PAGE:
I always look up to spot the good bits: the odd
castellations on top of an Edwardian hotel, the white
pediment above high Victorian keystones, the set-back
top of a thirties block like the bridge of a liner sailing
out of an Art Deco poster.
Walk steadily, a straight line, even paced, disturbing
no-one, yet people stride across me, force me to halt,
look down, frown, I flick my shoe, catch their heel,
they stumble, glare, as I shrug, raise eyebrows,
feign apology, smile.
There’s been an accident outside the church, ambulance,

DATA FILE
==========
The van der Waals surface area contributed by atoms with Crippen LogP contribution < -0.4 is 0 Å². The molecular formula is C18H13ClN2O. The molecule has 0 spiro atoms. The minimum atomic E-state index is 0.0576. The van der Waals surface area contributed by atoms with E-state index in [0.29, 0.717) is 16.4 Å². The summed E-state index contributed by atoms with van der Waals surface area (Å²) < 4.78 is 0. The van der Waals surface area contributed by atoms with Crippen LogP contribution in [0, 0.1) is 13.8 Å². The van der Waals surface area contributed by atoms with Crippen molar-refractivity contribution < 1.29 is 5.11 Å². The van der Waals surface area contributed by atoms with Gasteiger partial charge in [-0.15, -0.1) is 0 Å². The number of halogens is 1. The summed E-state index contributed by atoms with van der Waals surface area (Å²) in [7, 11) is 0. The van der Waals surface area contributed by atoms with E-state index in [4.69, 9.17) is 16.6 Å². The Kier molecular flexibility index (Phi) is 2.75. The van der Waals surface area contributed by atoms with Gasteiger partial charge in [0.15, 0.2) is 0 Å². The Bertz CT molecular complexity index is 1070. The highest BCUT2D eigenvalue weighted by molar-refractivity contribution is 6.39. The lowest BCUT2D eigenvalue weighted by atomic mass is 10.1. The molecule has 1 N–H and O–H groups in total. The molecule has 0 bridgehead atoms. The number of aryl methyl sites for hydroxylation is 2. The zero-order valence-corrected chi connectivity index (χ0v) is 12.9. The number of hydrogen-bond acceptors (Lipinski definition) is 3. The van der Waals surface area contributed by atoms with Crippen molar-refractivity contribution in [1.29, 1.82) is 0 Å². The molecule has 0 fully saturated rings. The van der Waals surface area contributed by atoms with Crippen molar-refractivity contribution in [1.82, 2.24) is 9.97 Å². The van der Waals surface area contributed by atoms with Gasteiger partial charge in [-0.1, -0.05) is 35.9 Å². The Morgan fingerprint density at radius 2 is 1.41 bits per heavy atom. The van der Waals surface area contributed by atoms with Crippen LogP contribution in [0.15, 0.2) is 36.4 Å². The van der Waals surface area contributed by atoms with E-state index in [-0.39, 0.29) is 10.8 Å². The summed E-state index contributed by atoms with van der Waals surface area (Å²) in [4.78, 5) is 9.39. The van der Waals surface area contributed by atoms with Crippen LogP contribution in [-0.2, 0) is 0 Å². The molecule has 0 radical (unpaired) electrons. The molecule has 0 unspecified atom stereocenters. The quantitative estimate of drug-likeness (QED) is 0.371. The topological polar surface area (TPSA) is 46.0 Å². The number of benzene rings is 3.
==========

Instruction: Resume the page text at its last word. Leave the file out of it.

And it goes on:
police, blue cordon siphoning traffic, a stretcher, oxygen
mask, splint, broken shoe, all that’s seen through a rush
of paramedics, people lean on barriers, part of them
wanting to watch death.
A woman runs in front of me, laughing, knocking
my arm, trips as my foot snakes out and I catch for an
instance the black eyes, blind to me upon the road,
and she isn’t laughing but wailing No No No
as a policeman runs to her,
guides her to a car, pushes her head under the rim of the
door arch, and the dreadful stare trying to see the figure
in the street under tight grey blankets, turn my back,
glance up at a Catholic Jesus, the gash of colour on the
lips, like the slice of red on the roadside tuft of hair.